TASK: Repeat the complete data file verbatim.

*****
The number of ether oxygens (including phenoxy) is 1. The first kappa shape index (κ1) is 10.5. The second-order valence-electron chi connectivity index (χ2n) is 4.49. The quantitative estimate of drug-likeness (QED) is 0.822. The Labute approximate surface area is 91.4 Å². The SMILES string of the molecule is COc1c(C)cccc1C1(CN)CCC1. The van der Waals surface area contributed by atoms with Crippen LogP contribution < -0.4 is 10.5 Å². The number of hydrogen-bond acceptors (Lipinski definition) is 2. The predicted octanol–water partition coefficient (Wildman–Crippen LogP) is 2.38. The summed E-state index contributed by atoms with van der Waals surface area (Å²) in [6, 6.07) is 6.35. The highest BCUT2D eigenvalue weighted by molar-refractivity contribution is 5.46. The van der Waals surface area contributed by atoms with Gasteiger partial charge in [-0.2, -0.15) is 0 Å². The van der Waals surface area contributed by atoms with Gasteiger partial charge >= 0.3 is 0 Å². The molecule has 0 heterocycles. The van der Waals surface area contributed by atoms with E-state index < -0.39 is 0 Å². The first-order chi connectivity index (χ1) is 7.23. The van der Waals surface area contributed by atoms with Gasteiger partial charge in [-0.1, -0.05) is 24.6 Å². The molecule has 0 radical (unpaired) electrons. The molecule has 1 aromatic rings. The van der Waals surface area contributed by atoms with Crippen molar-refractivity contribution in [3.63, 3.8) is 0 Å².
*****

The number of ether oxygens (including phenoxy) is 1. The first kappa shape index (κ1) is 10.5. The second-order valence-electron chi connectivity index (χ2n) is 4.49. The quantitative estimate of drug-likeness (QED) is 0.822. The Labute approximate surface area is 91.4 Å². The SMILES string of the molecule is COc1c(C)cccc1C1(CN)CCC1. The van der Waals surface area contributed by atoms with Crippen LogP contribution < -0.4 is 10.5 Å². The number of hydrogen-bond acceptors (Lipinski definition) is 2. The predicted octanol–water partition coefficient (Wildman–Crippen LogP) is 2.38. The summed E-state index contributed by atoms with van der Waals surface area (Å²) in [6, 6.07) is 6.35. The highest BCUT2D eigenvalue weighted by molar-refractivity contribution is 5.46. The van der Waals surface area contributed by atoms with Gasteiger partial charge in [-0.2, -0.15) is 0 Å². The van der Waals surface area contributed by atoms with Gasteiger partial charge >= 0.3 is 0 Å². The molecule has 0 heterocycles. The van der Waals surface area contributed by atoms with E-state index < -0.39 is 0 Å². The first-order chi connectivity index (χ1) is 7.23. The van der Waals surface area contributed by atoms with Gasteiger partial charge in [-0.1, -0.05) is 24.6 Å². The molecule has 0 radical (unpaired) electrons. The molecule has 1 aromatic rings. The van der Waals surface area contributed by atoms with Crippen molar-refractivity contribution in [3.63, 3.8) is 0 Å².